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Help me pick the right size milk jugs for my circumstances pls....

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  • Help me pick the right size milk jugs for my circumstances pls....

    First post here so it'll be an ignorant one...

    There are two people in my household and we generally use 250ml coffee cups. With my current Rancilio Silvia which lasted me 15 years I'd normally cut down on my calories and put about 120mls of milk in each cup and the rest is a double shot basket (14g) turned into like a long black. So 120mls of coffee in each cup or thereabouts...

    I just ordered a better machine - a ECM Synchronika... Very excited about it... I'm trying to work out what milk jugs I'll need and order them in advance. I bought an 18g VST ridgeless basket for it.

    My plan is to make about 70mls of espresso per cup or about 36g of espresso. Then fill the rest of the 250ml cup with milk - hopefully a good ratio for a flat white???

    So here's the question... Sometimes I make one cup for just myself and sometimes I make one for my wife as well.

    In a normal workflow with a double boiler machine do you just buy say a 360ml Motta Europa (I like the look of that brand) for a single cup and would a 500ml Motta Europa to make two cups? Or do you just refill the smaller jug and do it twice? Is a 500ml jug even big enough for two 250ml cups and is the 360ml jug big enough for one cup? I'm just a bit confused about which sizes to get for when I do 1 or 2 cups....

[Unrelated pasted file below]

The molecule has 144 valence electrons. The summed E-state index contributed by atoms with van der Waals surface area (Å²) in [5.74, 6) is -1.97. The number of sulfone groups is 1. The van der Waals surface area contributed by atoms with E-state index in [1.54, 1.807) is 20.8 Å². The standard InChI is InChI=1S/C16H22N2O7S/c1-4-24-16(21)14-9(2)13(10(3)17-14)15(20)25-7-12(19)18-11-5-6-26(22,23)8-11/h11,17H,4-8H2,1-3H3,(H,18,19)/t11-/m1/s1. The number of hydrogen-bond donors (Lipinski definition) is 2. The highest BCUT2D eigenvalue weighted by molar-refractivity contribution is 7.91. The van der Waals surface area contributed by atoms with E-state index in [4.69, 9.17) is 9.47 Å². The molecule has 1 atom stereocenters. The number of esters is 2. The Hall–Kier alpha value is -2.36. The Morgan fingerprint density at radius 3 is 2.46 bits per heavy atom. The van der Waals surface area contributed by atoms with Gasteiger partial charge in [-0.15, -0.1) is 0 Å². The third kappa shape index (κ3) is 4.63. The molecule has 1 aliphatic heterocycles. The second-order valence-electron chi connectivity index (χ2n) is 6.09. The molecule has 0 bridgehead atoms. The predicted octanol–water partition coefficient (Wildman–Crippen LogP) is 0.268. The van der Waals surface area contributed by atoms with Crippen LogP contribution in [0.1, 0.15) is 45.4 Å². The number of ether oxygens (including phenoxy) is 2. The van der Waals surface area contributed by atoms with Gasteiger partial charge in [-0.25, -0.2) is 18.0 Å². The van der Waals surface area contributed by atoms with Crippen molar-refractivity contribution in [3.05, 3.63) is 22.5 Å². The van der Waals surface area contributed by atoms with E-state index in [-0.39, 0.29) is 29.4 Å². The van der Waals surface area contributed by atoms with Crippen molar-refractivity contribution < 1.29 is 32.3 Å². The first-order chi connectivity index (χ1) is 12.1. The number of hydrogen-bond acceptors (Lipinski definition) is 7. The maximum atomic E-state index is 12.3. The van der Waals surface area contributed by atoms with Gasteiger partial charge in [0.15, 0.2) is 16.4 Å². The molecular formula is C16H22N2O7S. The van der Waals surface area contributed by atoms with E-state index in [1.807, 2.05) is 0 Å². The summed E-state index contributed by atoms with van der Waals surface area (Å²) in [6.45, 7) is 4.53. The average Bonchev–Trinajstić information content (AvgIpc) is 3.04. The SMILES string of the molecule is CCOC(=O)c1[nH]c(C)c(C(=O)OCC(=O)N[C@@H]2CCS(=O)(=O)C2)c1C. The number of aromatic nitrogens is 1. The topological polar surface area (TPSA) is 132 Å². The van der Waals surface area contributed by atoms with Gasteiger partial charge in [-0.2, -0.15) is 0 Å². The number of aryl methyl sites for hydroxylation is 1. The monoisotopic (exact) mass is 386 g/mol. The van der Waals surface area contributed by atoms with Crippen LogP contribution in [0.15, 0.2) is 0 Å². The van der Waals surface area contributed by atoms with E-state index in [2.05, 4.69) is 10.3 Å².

• #2
    I have a 360 and a 600. The larger one is super handy when we have guests.

    Not all machines have the oomph to steam a large jug. Your ECM will.


    Use the larger jug for making 2 cups and fill to about the bottom of the spout.

    use the smaller jug when making 1 cup

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    • #3
      Thank you herzog - the only problem was that Motta doesn't seem to make a 600ml - they only make a 500ml... If I have to get a 600ml is there a good brand that will do latte art at pinch? Not that I normally bother with it.

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      • #4
        I use a Rhinowares 600.

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        • #5
          Originally posted by herzog View Post
          I use a Rhinowares 600.
          Thanks so much - will check it out,

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          • #6
            I just got some ILSA Evolution latte art jugs. They are heavier and more solid than I thought they would be. My wife has 200mls trim milk for latte (with 20gms espresso) which is heated to 60deg in 26 seconds. Whereas I used to use a 350 ml standard shape jug, I now find with the ILSA and steam pressure that the expansion, through stretching, and in particular the Vortex, means the 350ml jug is just too small and I'm having to use the 500ml. If I were doubling these, in this instance, I would need to use the 750ml for 400ml milk.